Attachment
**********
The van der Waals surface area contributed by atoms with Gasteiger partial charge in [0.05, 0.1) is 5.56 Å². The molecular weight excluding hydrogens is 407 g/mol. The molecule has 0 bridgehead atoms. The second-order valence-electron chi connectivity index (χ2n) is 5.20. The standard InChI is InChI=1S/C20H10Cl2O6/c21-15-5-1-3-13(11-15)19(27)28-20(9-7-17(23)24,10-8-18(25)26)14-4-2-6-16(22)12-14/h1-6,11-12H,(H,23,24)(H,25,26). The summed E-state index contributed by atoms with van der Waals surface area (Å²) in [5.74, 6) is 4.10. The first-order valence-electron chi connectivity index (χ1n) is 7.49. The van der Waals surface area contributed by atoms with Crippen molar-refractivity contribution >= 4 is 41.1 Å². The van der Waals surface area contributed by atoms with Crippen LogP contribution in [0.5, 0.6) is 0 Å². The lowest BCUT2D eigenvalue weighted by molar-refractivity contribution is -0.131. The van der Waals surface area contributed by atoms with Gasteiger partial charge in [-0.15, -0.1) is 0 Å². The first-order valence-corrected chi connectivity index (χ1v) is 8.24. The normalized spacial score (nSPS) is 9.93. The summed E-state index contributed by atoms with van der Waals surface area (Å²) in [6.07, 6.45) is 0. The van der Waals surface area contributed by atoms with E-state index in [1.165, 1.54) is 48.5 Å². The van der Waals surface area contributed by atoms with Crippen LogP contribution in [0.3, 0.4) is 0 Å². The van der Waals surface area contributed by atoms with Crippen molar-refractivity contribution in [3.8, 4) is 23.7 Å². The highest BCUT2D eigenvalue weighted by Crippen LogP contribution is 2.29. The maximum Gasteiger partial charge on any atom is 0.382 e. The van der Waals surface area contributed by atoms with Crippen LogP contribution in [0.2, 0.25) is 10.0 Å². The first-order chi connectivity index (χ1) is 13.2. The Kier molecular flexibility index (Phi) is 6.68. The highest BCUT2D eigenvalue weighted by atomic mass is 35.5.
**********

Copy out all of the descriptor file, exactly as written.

The van der Waals surface area contributed by atoms with Gasteiger partial charge in [0.05, 0.1) is 5.56 Å². The molecular weight excluding hydrogens is 407 g/mol. The molecule has 0 bridgehead atoms. The second-order valence-electron chi connectivity index (χ2n) is 5.20. The standard InChI is InChI=1S/C20H10Cl2O6/c21-15-5-1-3-13(11-15)19(27)28-20(9-7-17(23)24,10-8-18(25)26)14-4-2-6-16(22)12-14/h1-6,11-12H,(H,23,24)(H,25,26). The summed E-state index contributed by atoms with van der Waals surface area (Å²) in [5.74, 6) is 4.10. The first-order valence-electron chi connectivity index (χ1n) is 7.49. The van der Waals surface area contributed by atoms with Crippen molar-refractivity contribution >= 4 is 41.1 Å². The van der Waals surface area contributed by atoms with Crippen LogP contribution in [0.5, 0.6) is 0 Å². The lowest BCUT2D eigenvalue weighted by molar-refractivity contribution is -0.131. The van der Waals surface area contributed by atoms with Gasteiger partial charge in [-0.15, -0.1) is 0 Å². The first-order valence-corrected chi connectivity index (χ1v) is 8.24. The normalized spacial score (nSPS) is 9.93. The summed E-state index contributed by atoms with van der Waals surface area (Å²) in [6.07, 6.45) is 0. The van der Waals surface area contributed by atoms with E-state index in [1.165, 1.54) is 48.5 Å². The van der Waals surface area contributed by atoms with Crippen LogP contribution in [0.3, 0.4) is 0 Å². The van der Waals surface area contributed by atoms with Crippen molar-refractivity contribution in [3.8, 4) is 23.7 Å². The highest BCUT2D eigenvalue weighted by Crippen LogP contribution is 2.29. The maximum Gasteiger partial charge on any atom is 0.382 e. The van der Waals surface area contributed by atoms with Crippen LogP contribution in [0.2, 0.25) is 10.0 Å². The first-order chi connectivity index (χ1) is 13.2. The Kier molecular flexibility index (Phi) is 6.68. The highest BCUT2D eigenvalue weighted by atomic mass is 35.5.